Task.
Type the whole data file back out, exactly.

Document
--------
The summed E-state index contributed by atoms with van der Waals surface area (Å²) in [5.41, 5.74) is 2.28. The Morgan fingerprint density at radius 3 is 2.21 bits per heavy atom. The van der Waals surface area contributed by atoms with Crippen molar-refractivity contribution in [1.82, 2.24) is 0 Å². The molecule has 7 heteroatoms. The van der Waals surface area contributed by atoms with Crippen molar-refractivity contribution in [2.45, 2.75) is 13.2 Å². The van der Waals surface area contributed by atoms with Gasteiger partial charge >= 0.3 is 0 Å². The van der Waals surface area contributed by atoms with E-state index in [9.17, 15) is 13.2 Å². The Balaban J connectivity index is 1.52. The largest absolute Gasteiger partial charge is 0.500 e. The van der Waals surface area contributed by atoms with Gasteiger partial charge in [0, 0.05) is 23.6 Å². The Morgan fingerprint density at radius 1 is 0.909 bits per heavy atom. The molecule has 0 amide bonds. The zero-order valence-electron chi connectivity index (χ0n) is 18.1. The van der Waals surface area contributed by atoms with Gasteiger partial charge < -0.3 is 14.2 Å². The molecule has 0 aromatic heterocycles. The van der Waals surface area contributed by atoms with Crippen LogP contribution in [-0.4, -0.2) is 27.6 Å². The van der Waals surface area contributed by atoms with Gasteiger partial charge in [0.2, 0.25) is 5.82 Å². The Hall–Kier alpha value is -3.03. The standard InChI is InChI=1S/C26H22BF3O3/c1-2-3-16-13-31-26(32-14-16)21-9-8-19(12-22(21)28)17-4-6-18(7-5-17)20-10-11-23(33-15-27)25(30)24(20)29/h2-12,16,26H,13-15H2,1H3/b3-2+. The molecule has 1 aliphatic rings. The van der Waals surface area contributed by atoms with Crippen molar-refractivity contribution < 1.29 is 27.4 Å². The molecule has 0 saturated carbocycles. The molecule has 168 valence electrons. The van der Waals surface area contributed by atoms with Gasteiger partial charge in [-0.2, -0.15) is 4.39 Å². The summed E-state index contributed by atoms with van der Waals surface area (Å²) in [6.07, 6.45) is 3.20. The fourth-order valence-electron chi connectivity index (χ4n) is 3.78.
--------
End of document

The summed E-state index contributed by atoms with van der Waals surface area (Å²) in [5.41, 5.74) is 2.28. The Morgan fingerprint density at radius 3 is 2.21 bits per heavy atom. The van der Waals surface area contributed by atoms with Crippen molar-refractivity contribution in [1.82, 2.24) is 0 Å². The molecule has 7 heteroatoms. The van der Waals surface area contributed by atoms with Crippen molar-refractivity contribution in [2.45, 2.75) is 13.2 Å². The van der Waals surface area contributed by atoms with Gasteiger partial charge >= 0.3 is 0 Å². The van der Waals surface area contributed by atoms with E-state index in [9.17, 15) is 13.2 Å². The Balaban J connectivity index is 1.52. The largest absolute Gasteiger partial charge is 0.500 e. The van der Waals surface area contributed by atoms with Gasteiger partial charge in [0, 0.05) is 23.6 Å². The Morgan fingerprint density at radius 1 is 0.909 bits per heavy atom. The molecule has 0 amide bonds. The zero-order valence-electron chi connectivity index (χ0n) is 18.1. The van der Waals surface area contributed by atoms with Gasteiger partial charge < -0.3 is 14.2 Å². The molecule has 0 aromatic heterocycles. The van der Waals surface area contributed by atoms with Crippen LogP contribution in [-0.4, -0.2) is 27.6 Å². The van der Waals surface area contributed by atoms with Gasteiger partial charge in [0.2, 0.25) is 5.82 Å². The Hall–Kier alpha value is -3.03. The standard InChI is InChI=1S/C26H22BF3O3/c1-2-3-16-13-31-26(32-14-16)21-9-8-19(12-22(21)28)17-4-6-18(7-5-17)20-10-11-23(33-15-27)25(30)24(20)29/h2-12,16,26H,13-15H2,1H3/b3-2+. The molecule has 1 aliphatic rings. The van der Waals surface area contributed by atoms with Crippen molar-refractivity contribution < 1.29 is 27.4 Å². The molecule has 0 saturated carbocycles. The molecule has 168 valence electrons. The van der Waals surface area contributed by atoms with Gasteiger partial charge in [-0.2, -0.15) is 4.39 Å². The summed E-state index contributed by atoms with van der Waals surface area (Å²) in [6.07, 6.45) is 3.20. The fourth-order valence-electron chi connectivity index (χ4n) is 3.78.